It wasn’t until the fourth round when Abraham really got into his rhythm. Abraham stunned Miranda coming in with a solid right to his jaw. Abraham, also rocked Miranda backward into a neutral corner with a left upside the head.

Miranda breaks Abraham’s jaw, docked five (5) points

Abraham countered Miranda’s aggressiveness with power combinations of his own. However, in the fifth round, Miranda was docked two points by referee Randy Newman because of an intentional head butt behind Abraham’s left ear.

In addition to the foul, Abraham also suffered a broke jaw. Abraham fought Miranda with a disfigured jaw socket and his mouth wide open. Miranda was also docked an additional two points for landing repeated low-blows in the seventh round. Realizing that he already had the round won, Abraham avoided Miranda’s punches by moving around the ring.

In the eleventh, Miranda was docked a fifth and final point for hitting Abraham below his waist line once again.

Miranda continued to pummel Abraham with some vicious powered shots. Miranda stalked Abraham, looking to attack him against the ropes. The big target was Abraham’s vulnerable jaw. Abraham did a wonderful job of ducking and weaving Miranda’s overhand shots. Abraham was successful and allowing Miranda to follow him around before countering with clean shots, but the challenger was the busier fighter.

Abraham blocked many punches, as he kept his head firmly between his gloves and chest; making it difficult for Miranda to catch him flush. But some would argue that

Abraham fought too defensive a fight for most people to agree that he beat Miranda decisively – even with the point deductions.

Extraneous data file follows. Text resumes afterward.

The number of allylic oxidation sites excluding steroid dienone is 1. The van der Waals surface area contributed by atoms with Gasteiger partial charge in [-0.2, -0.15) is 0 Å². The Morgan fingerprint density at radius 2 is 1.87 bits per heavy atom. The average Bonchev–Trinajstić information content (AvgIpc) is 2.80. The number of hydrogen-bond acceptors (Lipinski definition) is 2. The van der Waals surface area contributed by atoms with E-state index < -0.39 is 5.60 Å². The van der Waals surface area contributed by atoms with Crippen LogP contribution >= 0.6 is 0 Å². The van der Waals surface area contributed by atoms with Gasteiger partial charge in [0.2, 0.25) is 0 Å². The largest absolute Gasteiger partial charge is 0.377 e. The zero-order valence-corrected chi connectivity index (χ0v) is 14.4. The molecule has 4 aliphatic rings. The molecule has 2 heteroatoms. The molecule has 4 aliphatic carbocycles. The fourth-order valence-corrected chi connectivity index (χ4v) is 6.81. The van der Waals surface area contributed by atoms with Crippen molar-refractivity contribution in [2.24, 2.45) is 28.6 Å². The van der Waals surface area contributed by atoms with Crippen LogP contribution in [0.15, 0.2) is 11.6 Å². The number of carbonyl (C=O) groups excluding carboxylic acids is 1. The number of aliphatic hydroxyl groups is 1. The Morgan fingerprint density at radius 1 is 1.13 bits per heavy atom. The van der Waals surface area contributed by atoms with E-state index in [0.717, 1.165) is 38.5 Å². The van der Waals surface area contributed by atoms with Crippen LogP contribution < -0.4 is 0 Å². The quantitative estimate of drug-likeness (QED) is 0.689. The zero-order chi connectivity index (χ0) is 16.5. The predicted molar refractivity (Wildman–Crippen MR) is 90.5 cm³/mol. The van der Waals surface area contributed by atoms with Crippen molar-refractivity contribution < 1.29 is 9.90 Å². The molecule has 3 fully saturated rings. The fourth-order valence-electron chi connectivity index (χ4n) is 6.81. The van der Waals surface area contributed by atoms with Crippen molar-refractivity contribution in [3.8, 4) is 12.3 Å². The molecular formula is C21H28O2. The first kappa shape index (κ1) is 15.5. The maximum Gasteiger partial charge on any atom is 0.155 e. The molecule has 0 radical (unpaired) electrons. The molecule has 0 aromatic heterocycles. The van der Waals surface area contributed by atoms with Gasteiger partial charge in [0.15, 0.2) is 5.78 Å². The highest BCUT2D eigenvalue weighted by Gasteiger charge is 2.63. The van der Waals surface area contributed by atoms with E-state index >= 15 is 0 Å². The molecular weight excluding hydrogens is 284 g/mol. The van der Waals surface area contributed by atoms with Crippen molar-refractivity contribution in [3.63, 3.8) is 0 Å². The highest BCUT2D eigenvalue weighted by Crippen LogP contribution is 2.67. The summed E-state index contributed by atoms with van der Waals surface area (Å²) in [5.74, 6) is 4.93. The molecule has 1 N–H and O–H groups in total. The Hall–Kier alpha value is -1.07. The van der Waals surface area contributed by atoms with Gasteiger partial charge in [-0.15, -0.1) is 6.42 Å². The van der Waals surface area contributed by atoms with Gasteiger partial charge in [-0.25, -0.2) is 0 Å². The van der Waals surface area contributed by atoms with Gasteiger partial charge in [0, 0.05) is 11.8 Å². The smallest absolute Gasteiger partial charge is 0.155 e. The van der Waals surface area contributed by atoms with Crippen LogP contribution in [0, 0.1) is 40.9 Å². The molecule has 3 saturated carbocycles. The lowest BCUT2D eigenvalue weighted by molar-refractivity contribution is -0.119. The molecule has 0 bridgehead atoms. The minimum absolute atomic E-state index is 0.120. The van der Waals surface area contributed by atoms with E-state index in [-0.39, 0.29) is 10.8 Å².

Miranda’s move to super middleweight

Following the loss to Abraham, Miranda called out Taylor, then WBC/WBO middleweight champion. En route toward a possible showdown with Taylor, Miranda fought unbeaten middleweight prospect Kelly Pavlik in a middleweight title eliminator in May 2007.

Miranda, who petitioned for a title shot against Taylor, was stopped in the seventh round after absorbing a wicked beating from Pavlik, who would go on to KO Taylor for the middleweight championships last September.

“The problem was before the Pavlik fight,” Margules stated with confidence. “He wasn’t the same fighter. Miranda couldn’t lose anymore weight. Miranda couldn’t make the (160 lbs.) weight and almost pulled out of the fight from the day before.”

“Miranda never rehydrated.” Margules added. “He went in and traded with the guy. The punches he hit Pavlik with wasn’t the same punches he’d hit other fighters with.”

Since Miranda had difficulties making the 160-lb. weight-limit, Margules decided to remarket the ferocious-hitting contender as a super middleweight (168-lb.). Margules believes that Miranda hasn’t redeemed himself since the Pavlik fight, but feels that fighter has proven that he’s still one of the most elite fighters in the super middleweight class.

Miranda has since won his last two fights, including the potential 2008 “Knockout of the Year.”

On January 11, at the Hard Rock Café, Miranda hit former “Contender” reality television star David Banks with a right hand to his head so hard, Banks was left hanging between the ropes. It was as though a shotgun rifle went off at the in the arena.

“When Edison Miranda is fighting, he’s going to take your head off or risk getting his head taken off,” Margules added. “He’s just exciting. He has a very exciting style. People want to see two guys bang.”